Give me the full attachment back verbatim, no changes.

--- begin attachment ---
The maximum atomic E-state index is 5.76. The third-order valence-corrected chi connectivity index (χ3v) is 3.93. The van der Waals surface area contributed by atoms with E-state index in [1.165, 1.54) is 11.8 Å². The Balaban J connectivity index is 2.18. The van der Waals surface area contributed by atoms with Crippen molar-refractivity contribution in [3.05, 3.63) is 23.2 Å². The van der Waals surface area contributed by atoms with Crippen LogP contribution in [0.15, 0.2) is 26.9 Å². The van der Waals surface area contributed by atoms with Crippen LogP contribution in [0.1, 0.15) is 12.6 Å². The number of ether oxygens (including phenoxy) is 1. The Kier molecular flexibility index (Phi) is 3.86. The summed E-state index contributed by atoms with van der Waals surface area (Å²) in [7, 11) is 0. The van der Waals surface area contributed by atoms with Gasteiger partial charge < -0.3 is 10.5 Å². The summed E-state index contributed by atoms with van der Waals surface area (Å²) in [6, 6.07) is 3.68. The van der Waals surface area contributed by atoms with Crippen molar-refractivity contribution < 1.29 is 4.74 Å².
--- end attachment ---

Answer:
The maximum atomic E-state index is 5.76. The third-order valence-corrected chi connectivity index (χ3v) is 3.93. The van der Waals surface area contributed by atoms with E-state index in [1.165, 1.54) is 11.8 Å². The Balaban J connectivity index is 2.18. The van der Waals surface area contributed by atoms with Crippen molar-refractivity contribution in [3.05, 3.63) is 23.2 Å². The van der Waals surface area contributed by atoms with Crippen LogP contribution in [0.15, 0.2) is 26.9 Å². The van der Waals surface area contributed by atoms with Crippen LogP contribution in [0.1, 0.15) is 12.6 Å². The number of ether oxygens (including phenoxy) is 1. The Kier molecular flexibility index (Phi) is 3.86. The summed E-state index contributed by atoms with van der Waals surface area (Å²) in [7, 11) is 0. The van der Waals surface area contributed by atoms with Gasteiger partial charge < -0.3 is 10.5 Å². The summed E-state index contributed by atoms with van der Waals surface area (Å²) in [6, 6.07) is 3.68. The van der Waals surface area contributed by atoms with Crippen molar-refractivity contribution < 1.29 is 4.74 Å².